The end of the year is a great time to reflect, connect some dots from this year’s conversations, test out a new leadership framework, and share gratitude for a wonderful year building The Movement Podcast.
Cohen: My wife is a Friends junkie, and therefore I have become a bit of a Friends junkie. And the title of every Friends episode starts with “The One with….” In homage to Friends leaving Netflix on January 1st, today’s episode is “The One With the Weird Guest,” and that guest is me. As you can tell, we’re going to do things a little bit differently today for this end-of-year episode. Let’s go.
F: Mobility is an essential component to the cities of our future. To build this future, we need to do more than invest in technology; we need to invest in the people who will make the hard decisions necessary to create vibrant, equitable, and sustainable cities. Welcome to The Movement where we talk to the brave leaders who are effecting change in an effort to build a coalition of leaders who will make tomorrow real. Here is your host, TransLoc’s National Director of Policy, Josh Cohen.
Cohen: All right. This is going to be a fun one. Today I’d like to reflect a little bit on things I’ve learned this year; amplify and consolidate some of what my guests have shared; make some asks of you, my listeners; and then finally wrap up with some gratitude. So let’s go. We’ll start with chapter one, lessons that I’ve learned over the course of this year.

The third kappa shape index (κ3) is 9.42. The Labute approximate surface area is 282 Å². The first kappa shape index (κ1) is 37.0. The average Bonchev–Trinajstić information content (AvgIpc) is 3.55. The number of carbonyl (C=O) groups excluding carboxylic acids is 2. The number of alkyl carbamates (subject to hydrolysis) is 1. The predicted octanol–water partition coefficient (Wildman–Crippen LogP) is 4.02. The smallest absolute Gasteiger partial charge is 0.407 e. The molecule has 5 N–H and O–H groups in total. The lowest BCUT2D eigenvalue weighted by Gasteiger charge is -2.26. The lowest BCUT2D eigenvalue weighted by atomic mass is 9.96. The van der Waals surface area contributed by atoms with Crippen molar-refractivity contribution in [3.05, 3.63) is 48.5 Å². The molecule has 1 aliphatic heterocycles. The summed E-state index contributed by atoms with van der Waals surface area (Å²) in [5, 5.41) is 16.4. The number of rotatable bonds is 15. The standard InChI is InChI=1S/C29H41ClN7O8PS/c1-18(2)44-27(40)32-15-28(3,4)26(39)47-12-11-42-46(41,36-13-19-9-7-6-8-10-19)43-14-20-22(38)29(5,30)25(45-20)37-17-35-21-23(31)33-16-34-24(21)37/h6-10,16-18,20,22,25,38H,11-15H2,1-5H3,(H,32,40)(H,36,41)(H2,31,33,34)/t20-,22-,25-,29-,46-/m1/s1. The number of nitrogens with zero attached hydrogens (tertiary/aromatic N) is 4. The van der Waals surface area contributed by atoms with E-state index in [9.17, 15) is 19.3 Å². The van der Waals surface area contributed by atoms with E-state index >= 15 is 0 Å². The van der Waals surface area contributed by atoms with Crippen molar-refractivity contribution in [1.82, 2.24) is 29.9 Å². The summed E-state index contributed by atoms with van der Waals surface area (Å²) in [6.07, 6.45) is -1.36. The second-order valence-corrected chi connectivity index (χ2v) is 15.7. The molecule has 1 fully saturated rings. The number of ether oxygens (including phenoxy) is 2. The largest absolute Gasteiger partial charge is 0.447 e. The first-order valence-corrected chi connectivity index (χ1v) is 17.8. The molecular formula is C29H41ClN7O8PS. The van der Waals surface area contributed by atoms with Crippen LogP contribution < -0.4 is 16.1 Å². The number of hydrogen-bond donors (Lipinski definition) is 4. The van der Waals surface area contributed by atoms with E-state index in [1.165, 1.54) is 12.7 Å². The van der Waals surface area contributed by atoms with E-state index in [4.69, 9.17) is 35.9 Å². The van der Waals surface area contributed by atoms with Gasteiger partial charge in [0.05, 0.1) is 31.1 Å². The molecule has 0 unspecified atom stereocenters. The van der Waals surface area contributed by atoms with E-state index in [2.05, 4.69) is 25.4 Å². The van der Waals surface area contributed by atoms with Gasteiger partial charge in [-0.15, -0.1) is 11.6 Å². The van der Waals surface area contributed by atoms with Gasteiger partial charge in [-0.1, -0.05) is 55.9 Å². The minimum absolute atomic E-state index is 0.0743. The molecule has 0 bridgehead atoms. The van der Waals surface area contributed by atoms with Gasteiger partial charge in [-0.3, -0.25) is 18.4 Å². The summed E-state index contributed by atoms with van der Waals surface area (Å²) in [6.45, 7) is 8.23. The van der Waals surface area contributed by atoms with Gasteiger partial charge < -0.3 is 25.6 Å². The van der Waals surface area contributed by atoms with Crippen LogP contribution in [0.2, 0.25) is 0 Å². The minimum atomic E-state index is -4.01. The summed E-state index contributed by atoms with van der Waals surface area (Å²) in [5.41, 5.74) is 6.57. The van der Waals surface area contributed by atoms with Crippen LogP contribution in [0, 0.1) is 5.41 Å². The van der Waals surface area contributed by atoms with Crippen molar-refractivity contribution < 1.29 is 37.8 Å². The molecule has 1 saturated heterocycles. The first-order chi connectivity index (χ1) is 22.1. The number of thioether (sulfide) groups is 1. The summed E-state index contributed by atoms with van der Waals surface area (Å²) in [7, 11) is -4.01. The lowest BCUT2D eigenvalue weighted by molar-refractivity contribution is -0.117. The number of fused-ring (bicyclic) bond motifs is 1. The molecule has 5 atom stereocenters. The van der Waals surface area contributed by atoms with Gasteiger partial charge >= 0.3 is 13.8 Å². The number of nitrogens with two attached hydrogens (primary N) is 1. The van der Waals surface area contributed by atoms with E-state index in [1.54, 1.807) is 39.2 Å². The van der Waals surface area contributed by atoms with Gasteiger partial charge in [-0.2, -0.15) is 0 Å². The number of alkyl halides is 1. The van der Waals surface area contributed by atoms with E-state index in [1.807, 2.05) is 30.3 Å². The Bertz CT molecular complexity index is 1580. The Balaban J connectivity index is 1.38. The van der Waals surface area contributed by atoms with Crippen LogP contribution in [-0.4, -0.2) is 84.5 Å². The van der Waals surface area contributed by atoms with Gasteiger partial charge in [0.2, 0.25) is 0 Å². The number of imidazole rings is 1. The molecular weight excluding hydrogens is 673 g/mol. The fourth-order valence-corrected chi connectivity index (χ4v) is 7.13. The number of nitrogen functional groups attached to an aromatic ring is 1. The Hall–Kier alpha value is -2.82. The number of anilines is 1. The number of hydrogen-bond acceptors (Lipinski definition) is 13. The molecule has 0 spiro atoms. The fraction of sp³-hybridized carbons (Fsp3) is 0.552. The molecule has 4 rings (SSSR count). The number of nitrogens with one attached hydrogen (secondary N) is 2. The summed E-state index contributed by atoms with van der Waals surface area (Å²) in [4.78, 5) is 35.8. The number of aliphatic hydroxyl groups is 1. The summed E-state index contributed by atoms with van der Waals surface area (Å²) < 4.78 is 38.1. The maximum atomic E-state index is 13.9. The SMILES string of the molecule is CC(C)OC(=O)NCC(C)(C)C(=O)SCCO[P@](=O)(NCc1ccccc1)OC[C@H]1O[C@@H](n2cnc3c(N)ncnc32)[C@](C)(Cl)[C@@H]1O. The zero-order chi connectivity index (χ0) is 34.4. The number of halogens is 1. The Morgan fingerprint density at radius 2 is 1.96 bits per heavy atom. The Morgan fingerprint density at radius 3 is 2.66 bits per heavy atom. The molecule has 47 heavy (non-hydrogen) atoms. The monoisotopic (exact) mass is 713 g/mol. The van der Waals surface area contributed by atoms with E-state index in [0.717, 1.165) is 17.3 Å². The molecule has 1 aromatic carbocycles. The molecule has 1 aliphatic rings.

So, first, it’s really hard to produce a weekly show. You know, I’m a perfectionist at heart, I think. And I’ve gotten much, much better at saying, “This is good enough.” And I really appreciate everyone’s support on that. Mea culpa if you’ve been negatively impacted by me learning that, but I hope you haven’t even noticed. That said, I do think that the weekly approach that we’ve taken has been critical for our success and growth. I mean, you’ve been able to know an episode is coming every Wednesday, and I’ve been able to get all the repetitions and feedback on a weekly basis. And, in the end, I think nothing beats doing reps done mindfully to get better at something, and I think this podcast has certainly been an example of that.